Thoughts On: No Man’s Land (Ničija Zemlja, 2001)
This is a film made by Danis Tanović and is our Bosnia and Herzegovinan film of the series.
No Man’s Land is an excellent film. Its narrative is confined, for the most part, to a trench which lost soldiers escape to after wandering into no man’s land. When their enemy investigates, a stalemate occurs with both sides armed, but in need of each other so that neither army destroys the entire area. What’s more, when a soldier whom everyone assumed was dead awakens, he finds himself placed on a mine and so unable to move. When numerous international entities attached to the UN as well as the media try to intervene, the situation only becomes ever more convoluted.
As a parable, No Man’s Land is not based on a true story from the Bosnian War, but is much rather a wider exploration of chaos and how it infects social groups in a snowball-esque manner. This is a subject we discussed in connection to the atomic bombings at the end of WWII and Kaneto Shindo’s 1964 film, Onibaba. In the context of war, chaos seems to be a force that can only be successfully confronted by peaceful order – and this is exactly what No Man’s Land explores. However, not just a tragedy, No Man’s Land is an open question. Through this narrative Tanović, the director, essentially questions why there is a structural tendency embedded into institutions such as the UNPROFOR (United Nations Protection Force) that has them lean on a crutch called “complicated”.
We could look past the politics of this film, however, and see this narrative as one that is not entirely about the UN, instead, how humans confront chaos. In my opinion, this is what makes No Man’s Land such a poignant film; we all understand that people will very readily try to escape responsibility by claiming a situation is “too complicated”. Whether its from your child not wanting to do homework, your friend in a terrible relationship or your country facing international calamity, we’ve all heard this phrase, and the catalyst of this seems to be entropy. Much like the universe is constantly devolving into states of increasing complexity (essentially by just falling apart), so are human social constructs. This is why you have to clean your house every single day; to fight entropy. Whilst everyone does make an awful lot of mess, hence the house is a wreck, belying this is a mere consequence of human existence; eggs have to be broken to make an omelette; houses have to be wrecked to a certain degree so we can live our lives.
However, though most will want to, you can’t give up cleaning your house just because it will end up messy again. This is essentially the crux of this film’s critique. Wars often start because violence is a simple and direct means of getting things done, one which all conflicts threaten to boil down to. Violence on a national or international scale is then a result of civilised human interaction being seen as “too complicated”. Moreover, war can often be seen as two countries giving up on trying to clean the house and build it into something better. There is a tipping point, however, and we discussed this in the Onibaba post; there is a point at which someone needs to be kicked out of the house, or the is house simply torn down to its foundations and built back up again. Whilst this is a fact, it is certainly never something to aspire to. Tearing the house down or kicking someone out in this context is an ultimate act of chaos, and it can manifest itself in the form of an atomic bombing – which was/is one of the scariest facts of living in the 20th/21st century. If the house isn’t cleaned and kept in a good condition, there will come a point at which it is destroyed – and the foundations won’t be there to build up from.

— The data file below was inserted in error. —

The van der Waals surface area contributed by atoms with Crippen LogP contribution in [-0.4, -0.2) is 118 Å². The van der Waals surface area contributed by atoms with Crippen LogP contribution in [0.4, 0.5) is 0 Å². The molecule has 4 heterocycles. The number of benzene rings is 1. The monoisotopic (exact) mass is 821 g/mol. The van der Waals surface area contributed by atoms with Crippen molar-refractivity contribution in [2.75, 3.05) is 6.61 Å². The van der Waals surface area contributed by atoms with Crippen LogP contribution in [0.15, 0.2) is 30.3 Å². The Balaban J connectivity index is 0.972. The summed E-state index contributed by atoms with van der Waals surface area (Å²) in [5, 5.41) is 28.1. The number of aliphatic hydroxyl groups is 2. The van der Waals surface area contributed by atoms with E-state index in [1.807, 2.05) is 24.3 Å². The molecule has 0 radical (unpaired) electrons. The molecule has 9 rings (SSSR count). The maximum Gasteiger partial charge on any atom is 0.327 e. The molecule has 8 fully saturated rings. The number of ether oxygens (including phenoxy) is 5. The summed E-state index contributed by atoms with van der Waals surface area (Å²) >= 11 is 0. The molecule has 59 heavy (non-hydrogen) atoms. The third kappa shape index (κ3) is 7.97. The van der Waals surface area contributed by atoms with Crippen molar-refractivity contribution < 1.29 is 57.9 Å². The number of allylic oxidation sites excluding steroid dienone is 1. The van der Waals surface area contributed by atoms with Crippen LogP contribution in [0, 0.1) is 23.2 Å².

What is so brilliant about No Man’s Land is how it reflects this paradigm – though, not on a scale as great as an atomic bombing – with the added use of the media. In this film, the media acts as an eye of introspection as it attempts to reveal how the proverbial house is falling apart. The media is then a form of consciousness if we were to personify the entirety of humanity. Just like you hopefully know what’s going right and wrong in your life and in your body, the media attempts to serve all of those willing to be informed with the same service. This is why transparency, fact and truth are so incredibly important at all levels of society; we are lying to ourselves, binding ourselves to ourselves, without them. With the media as one of the most significant channels through which this is done, for it to dysfunction is a very dangerous situation. As is demonstrated in No Man’s Land, when the media doesn’t act as an all-seeing eye or is fooled into blindness, chaos is allowed to continue infecting a system.
The parable of No Man’s Land is then one best defined by its title. Without considering society as a enlarged human body, or a home, because it is too complicated, society will cease to be run by humans, much rather, no man. In place of civilised human action will be the short-sighted whims of lazy animals willing to let entropy wash them out of existence.
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